Saturday, March 28, 2009

Whacked out Windows Service

I was supposed to blog about this sometime last year when we we're called in to be standby engineers for a large government organization in Singapore as they were trying to change their hardware for one of their SQL Server clusters (I had another similar incident today which reminded me to blog about it). When they didn't get the chance to successfully move to the new hardware, they rolled back their changes. Unfortunately, even their rollback process was screwed up as they couldn't bring up the services after doing a restore of their backup. Looking at the services applet in Windows, we couldn't start the service at all. It looks like their backup software was not able to resolve the long names in Windows, thus, introducing the tilde (~) character in the location of the executable for the service. The workaround for this is a registry hack. You can remove or change settings in your service by looking at this registry key


Look for the service name and update the ImagePath key to the correct parameters that you would need for your service. In case you're thinking of deleting a service when it was not properly uninstalled or when it is totally screwed up, you can use the Windows command line tool sc to do the trick

Friday, March 27, 2009

RELOG tool in Windows Server 2008

I was configuring one of our customer's Windows Server 2008 to capture PerfMon counters for our analysis when I accidentally ended up storing the log file in binary format. Now, I didn't like the idea of reading the binary file as I will be importing it in a SQL Server database for Reporting Services to use. Although PerfMon has the ability to log directly to a SQL Server database using ODBC, I am not allowed to do anything outside of PerfMon. After digging thru some options in Windows Server 2008, I found out about the RELOG tool. The tool gives you the ability to extract out the counters from any format generated by PerfMon and store them in a different format. In my case, I had to store them as a CSV file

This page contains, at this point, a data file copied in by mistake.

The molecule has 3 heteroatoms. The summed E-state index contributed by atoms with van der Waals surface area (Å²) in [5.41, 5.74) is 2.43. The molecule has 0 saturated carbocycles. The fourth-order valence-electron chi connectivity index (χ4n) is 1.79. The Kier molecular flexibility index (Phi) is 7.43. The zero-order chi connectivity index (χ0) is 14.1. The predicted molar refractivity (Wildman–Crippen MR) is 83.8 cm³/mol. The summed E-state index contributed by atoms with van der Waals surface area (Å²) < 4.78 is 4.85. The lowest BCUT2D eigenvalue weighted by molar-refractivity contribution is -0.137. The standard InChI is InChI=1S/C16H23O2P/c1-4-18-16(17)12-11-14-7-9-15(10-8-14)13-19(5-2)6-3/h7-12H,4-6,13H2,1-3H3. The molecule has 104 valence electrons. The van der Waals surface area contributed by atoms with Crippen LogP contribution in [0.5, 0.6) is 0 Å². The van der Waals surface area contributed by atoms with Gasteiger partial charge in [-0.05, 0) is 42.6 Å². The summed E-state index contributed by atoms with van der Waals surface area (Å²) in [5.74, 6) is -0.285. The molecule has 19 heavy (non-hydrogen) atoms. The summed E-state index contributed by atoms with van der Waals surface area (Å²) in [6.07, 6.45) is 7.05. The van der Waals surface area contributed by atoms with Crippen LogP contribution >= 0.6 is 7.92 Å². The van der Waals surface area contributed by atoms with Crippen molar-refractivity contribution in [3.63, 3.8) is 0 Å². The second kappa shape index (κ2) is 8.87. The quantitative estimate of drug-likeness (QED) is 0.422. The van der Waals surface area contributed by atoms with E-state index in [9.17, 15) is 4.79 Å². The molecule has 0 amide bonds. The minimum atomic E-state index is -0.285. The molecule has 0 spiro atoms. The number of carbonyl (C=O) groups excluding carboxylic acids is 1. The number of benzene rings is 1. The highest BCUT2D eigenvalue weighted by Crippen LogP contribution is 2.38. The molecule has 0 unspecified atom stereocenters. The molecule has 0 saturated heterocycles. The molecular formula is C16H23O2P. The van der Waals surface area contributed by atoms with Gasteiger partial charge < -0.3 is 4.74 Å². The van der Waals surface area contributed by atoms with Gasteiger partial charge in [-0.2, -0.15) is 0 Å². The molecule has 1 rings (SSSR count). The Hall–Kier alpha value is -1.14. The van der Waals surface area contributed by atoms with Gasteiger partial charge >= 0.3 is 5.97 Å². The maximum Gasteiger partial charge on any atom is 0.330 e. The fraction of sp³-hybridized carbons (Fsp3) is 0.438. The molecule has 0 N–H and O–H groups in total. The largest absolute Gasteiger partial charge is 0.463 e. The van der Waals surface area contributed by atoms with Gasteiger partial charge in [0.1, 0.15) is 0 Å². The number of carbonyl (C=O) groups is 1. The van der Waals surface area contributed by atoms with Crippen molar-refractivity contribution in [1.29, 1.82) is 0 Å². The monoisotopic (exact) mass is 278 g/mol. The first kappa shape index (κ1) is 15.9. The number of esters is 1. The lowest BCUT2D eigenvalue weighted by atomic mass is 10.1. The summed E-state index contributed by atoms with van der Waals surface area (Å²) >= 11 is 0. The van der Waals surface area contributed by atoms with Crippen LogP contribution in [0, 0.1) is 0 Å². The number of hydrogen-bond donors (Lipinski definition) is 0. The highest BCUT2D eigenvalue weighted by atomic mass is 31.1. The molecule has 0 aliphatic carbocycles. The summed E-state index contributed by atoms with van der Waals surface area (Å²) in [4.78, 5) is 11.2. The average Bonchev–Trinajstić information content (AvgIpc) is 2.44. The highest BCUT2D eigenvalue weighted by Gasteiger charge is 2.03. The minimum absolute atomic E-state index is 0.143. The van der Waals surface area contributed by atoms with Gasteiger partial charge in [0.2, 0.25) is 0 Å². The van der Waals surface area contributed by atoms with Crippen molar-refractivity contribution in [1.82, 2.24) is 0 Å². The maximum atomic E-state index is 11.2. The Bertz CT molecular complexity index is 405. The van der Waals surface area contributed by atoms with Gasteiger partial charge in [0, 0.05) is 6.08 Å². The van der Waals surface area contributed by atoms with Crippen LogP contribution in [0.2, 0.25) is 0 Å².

relog PerfMonCounterLog.blg -f csv -o PerfMonCounterLog.csv

I was trying to find more about this tool from Microsoft TechNet but couldn't find any (or maybe I wasn't just looking hard enough) although MSDN has something about the method called ReLog which does exactly the same thing. It's exposed as an API so you can call it from an application should you wish to do so